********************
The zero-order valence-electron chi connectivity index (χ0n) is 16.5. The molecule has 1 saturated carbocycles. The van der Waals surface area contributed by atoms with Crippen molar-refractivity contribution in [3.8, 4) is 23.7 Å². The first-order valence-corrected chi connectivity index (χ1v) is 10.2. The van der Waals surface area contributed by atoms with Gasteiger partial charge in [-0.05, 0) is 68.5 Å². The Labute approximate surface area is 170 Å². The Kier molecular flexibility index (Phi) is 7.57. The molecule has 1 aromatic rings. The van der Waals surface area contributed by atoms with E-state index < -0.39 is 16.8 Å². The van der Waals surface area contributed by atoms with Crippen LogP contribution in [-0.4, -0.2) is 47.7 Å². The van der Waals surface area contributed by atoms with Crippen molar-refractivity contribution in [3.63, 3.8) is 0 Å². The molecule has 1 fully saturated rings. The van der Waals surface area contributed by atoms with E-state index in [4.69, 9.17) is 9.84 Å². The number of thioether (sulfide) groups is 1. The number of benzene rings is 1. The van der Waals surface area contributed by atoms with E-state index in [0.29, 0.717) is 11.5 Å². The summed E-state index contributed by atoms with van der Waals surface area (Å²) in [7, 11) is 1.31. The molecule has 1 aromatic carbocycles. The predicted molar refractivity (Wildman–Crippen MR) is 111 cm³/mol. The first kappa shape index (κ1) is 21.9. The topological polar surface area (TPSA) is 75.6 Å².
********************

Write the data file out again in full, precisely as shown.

The zero-order valence-electron chi connectivity index (χ0n) is 16.5. The molecule has 1 saturated carbocycles. The van der Waals surface area contributed by atoms with Crippen molar-refractivity contribution in [3.8, 4) is 23.7 Å². The first-order valence-corrected chi connectivity index (χ1v) is 10.2. The van der Waals surface area contributed by atoms with Gasteiger partial charge in [-0.05, 0) is 68.5 Å². The Labute approximate surface area is 170 Å². The Kier molecular flexibility index (Phi) is 7.57. The molecule has 1 aromatic rings. The van der Waals surface area contributed by atoms with E-state index < -0.39 is 16.8 Å². The van der Waals surface area contributed by atoms with Crippen LogP contribution in [-0.4, -0.2) is 47.7 Å². The van der Waals surface area contributed by atoms with Crippen molar-refractivity contribution in [3.63, 3.8) is 0 Å². The molecule has 1 fully saturated rings. The van der Waals surface area contributed by atoms with E-state index in [4.69, 9.17) is 9.84 Å². The number of thioether (sulfide) groups is 1. The number of benzene rings is 1. The van der Waals surface area contributed by atoms with E-state index in [0.29, 0.717) is 11.5 Å². The summed E-state index contributed by atoms with van der Waals surface area (Å²) in [7, 11) is 1.31. The molecule has 1 aromatic carbocycles. The predicted molar refractivity (Wildman–Crippen MR) is 111 cm³/mol. The first kappa shape index (κ1) is 21.9. The topological polar surface area (TPSA) is 75.6 Å².